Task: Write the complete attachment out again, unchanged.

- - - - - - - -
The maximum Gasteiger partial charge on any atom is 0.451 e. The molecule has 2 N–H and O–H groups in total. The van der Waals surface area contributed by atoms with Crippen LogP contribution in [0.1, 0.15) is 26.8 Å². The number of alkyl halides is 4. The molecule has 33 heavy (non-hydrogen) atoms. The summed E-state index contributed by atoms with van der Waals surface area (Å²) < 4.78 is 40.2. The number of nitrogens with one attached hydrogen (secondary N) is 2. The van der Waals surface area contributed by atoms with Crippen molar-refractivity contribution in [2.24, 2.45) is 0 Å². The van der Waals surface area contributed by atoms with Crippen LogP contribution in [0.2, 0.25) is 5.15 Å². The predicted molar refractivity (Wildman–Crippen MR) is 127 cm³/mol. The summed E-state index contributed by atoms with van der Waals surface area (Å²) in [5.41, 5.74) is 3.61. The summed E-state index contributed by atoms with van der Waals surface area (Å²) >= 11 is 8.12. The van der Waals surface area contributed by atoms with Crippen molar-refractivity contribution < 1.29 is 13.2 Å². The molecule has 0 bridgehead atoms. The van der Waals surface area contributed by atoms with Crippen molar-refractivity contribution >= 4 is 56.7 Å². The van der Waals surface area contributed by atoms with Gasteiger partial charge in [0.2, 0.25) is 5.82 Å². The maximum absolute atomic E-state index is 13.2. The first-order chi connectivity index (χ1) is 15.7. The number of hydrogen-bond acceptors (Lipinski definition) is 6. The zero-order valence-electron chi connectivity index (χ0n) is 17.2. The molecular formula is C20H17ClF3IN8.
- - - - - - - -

The maximum Gasteiger partial charge on any atom is 0.451 e. The molecule has 2 N–H and O–H groups in total. The van der Waals surface area contributed by atoms with Crippen LogP contribution in [0.1, 0.15) is 26.8 Å². The number of alkyl halides is 4. The molecule has 33 heavy (non-hydrogen) atoms. The summed E-state index contributed by atoms with van der Waals surface area (Å²) < 4.78 is 40.2. The number of nitrogens with one attached hydrogen (secondary N) is 2. The van der Waals surface area contributed by atoms with Crippen molar-refractivity contribution in [2.24, 2.45) is 0 Å². The van der Waals surface area contributed by atoms with Crippen LogP contribution in [0.2, 0.25) is 5.15 Å². The predicted molar refractivity (Wildman–Crippen MR) is 127 cm³/mol. The summed E-state index contributed by atoms with van der Waals surface area (Å²) in [5.41, 5.74) is 3.61. The summed E-state index contributed by atoms with van der Waals surface area (Å²) >= 11 is 8.12. The van der Waals surface area contributed by atoms with Crippen molar-refractivity contribution < 1.29 is 13.2 Å². The molecule has 0 bridgehead atoms. The van der Waals surface area contributed by atoms with Crippen molar-refractivity contribution >= 4 is 56.7 Å². The van der Waals surface area contributed by atoms with Gasteiger partial charge in [0.2, 0.25) is 5.82 Å². The maximum absolute atomic E-state index is 13.2. The first-order chi connectivity index (χ1) is 15.7. The number of hydrogen-bond acceptors (Lipinski definition) is 6. The zero-order valence-electron chi connectivity index (χ0n) is 17.2. The molecular formula is C20H17ClF3IN8.